Nevertheless, we believe the hall is still within reach. We have well over half the funds we need, and several applications are pending with grant-making bodies. In the next few months, tender documents will be drawn up to allow builders to bid for the construction. The tenders will allow us to build in phases if necessary, so that construction can begin while fund-raising continues. Once we've accepted one of the tenders, we'll have an exact figure for the funds required, which will then enable us to be much more clear as to the remaining funds to be raised. We'll then invite donations and apply for further grants, and hopefully see the gap close rapidly once construction work begins on site.
We may need your help to complete the hall, and you can read more about the ways you can do that on our donations page.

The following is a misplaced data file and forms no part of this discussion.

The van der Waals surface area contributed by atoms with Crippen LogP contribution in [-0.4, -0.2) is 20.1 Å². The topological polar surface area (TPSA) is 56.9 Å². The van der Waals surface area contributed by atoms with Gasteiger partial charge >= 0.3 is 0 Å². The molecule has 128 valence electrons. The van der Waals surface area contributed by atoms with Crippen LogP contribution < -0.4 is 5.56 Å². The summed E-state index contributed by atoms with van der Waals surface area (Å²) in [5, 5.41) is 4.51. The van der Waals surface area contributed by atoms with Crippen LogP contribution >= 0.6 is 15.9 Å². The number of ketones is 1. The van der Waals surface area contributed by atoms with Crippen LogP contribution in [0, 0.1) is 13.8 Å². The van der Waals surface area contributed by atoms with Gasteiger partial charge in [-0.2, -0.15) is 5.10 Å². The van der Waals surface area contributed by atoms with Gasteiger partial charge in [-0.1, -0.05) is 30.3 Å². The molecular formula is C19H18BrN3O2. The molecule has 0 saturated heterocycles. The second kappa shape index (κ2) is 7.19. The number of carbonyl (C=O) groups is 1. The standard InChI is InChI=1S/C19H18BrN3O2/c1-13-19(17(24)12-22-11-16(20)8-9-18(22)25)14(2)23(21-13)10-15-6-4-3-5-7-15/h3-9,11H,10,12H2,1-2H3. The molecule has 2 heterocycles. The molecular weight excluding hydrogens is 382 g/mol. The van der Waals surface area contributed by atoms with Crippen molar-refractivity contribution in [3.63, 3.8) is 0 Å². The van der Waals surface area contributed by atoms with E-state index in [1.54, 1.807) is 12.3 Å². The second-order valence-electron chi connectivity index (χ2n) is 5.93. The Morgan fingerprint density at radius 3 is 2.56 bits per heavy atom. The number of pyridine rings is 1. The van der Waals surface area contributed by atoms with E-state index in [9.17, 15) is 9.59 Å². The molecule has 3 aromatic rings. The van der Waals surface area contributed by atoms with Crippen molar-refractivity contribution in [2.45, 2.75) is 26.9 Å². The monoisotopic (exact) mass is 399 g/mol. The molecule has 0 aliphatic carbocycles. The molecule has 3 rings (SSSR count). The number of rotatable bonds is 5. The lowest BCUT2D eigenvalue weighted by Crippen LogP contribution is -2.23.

But please be assured: We had already planned our next steps should the appeal decision go this way, and we will continue to execute that plan.
If you'd like more information about any of this, please contact the vicar.
If you'd like to read about the different ways you could help with funding the hall, please visit our donations page. This will give you the opportunity to give right away, or to read of other ways you could raise funds to help us.